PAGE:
The United Nations Environment Programme (UNEP) has released a report calling on mining companies to put people and the planet before profit.
Mine Tailings Storage: safety is no Accident has been produced jointly by UNEP and the Norwegian foundation GRID-Adrenal. It highlights over 40 mining waste failures since 2008 that have killed some 341 people and is a call for action to nation-states and multinational mining corporations that increasingly call the shots.
Disasters waiting to happen
Brazil’s Samarco dam disaster in 2015 killed twenty of these 341 people.
On 5 November 2015, at 3.30pm, in Brazil’s southeastern state of Minas Gerais, a Samarco upstream tailings dam – containing 56.4 million cubic metres of iron ore mud – burst, forcing 45 million cubic metres of the mining waste into the river system below. This generated mud waves of 10 metres high. The waves cascaded into streams that joined the vital Rio Doce river system, eroding sediment, vegetation and carrying other material from the river, later to be deposited on flood plains and stream channels.
Besides the twenty people that lost their lives that day, 1.4 million were displaced and the entire Rio Doce river ecosystem was decimated, states The River is Dead, a new report by London Mining Network, an organisation that supports mining-affected communities.
Samarco is a Brazilian mining company, it has two parent companies, Anglo-Australian BHP and Brazilian-owned Vale. BHP owns 50 percent of the Samarco iron ore operation in Brazil. It has a London headquarters and is listed on the London Stock Exchange. Its connection to the UK means that what happened to communities in Brazil is not an abstract humanitarian tragedy but is directly linked to the decisions made in suits behind desks in London.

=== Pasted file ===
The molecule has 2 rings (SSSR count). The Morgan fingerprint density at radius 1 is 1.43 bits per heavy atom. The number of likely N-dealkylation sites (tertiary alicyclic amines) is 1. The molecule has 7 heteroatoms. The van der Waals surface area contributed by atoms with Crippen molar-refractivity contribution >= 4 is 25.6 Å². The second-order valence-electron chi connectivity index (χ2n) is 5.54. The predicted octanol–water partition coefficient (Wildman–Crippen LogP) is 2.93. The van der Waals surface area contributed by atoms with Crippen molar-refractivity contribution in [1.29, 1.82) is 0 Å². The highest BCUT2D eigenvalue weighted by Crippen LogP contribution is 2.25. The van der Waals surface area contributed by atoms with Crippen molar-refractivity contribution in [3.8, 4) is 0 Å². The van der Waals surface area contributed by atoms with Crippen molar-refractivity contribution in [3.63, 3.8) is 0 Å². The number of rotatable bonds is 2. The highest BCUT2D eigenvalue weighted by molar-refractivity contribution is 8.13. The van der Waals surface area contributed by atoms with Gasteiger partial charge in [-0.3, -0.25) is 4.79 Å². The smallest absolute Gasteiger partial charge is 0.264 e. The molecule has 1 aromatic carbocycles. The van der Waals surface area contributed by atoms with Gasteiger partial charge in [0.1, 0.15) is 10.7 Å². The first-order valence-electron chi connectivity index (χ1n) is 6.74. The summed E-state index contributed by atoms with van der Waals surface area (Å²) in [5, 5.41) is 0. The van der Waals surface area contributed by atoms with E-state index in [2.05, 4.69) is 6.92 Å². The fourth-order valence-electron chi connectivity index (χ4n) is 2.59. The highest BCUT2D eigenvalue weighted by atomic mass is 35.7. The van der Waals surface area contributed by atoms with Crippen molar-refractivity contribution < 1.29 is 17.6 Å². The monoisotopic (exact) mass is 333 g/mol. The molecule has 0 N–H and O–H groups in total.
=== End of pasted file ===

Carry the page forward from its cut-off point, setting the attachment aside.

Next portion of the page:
The UNEP report agrees: it recommends that mining companies must make environmental and human safety a priority in the management and operation of mining tailings. ‘Cost should not be the determining factor’, it stresses.
Besides the 40 mining waste failures that have already happened, the report also points to thousands more of these tailings dams worldwide that pose a potential threat to people and the environment – disasters literally waiting to happen. ‘These risks present a challenge for this generation, and if not addressed now, a debt we will leave to future generations’, it says, urging governments and the mining industry to end deadly and damaging mining waste spills by enforcing a ‘zero-failure’ objective.
An international coalition of organisations – Earthworks, MiningWatch Canada, Amnesty International Canada and London Mining Network – have welcomed the report.
Water should be for life and not for death
On a bleak Autumnal morning on Thursday 19 October, a group of around 30 community representatives, activists and members of UK-based solidarity organisations stood outside London’s Queen Elizabeth II Centre in the heart of Westminster to demonstrate ahead of mining company BHP’s annual general meeting that was being held there that afternoon.
‘We are here to announce that water should be for life and not for death’, said Thiago Silva in Portuguese, a Brazilian journalist who addressed the small crowd and a handful of journalists.
Thiago is from one of the communities devastated by the Samarco disaster. He was in London to represent his community and the Movement of the Affected by Dams (MAB) – a national movement in defence of human rights, water and energy – by attending the AGM and demanding justice from BHP.
At the AGM, researcher Richard Harkinson quoted the UNEP report in a challenge to the board to explain how they would ensure their responsibility for rigorous waste management, he said. ‘Their lack of a clear answer demonstrates how far these companies still need to go.’
The second anniversary of the Samarco disaster was on 5 November. The 1.4 million men, women and children living along the River Doce are still looking for accountability from BHP, Samarco and the Vale.
Many of the communities affected by the mining industry’s other 39 catastrophic mining waste failures in the past decade are also still waiting.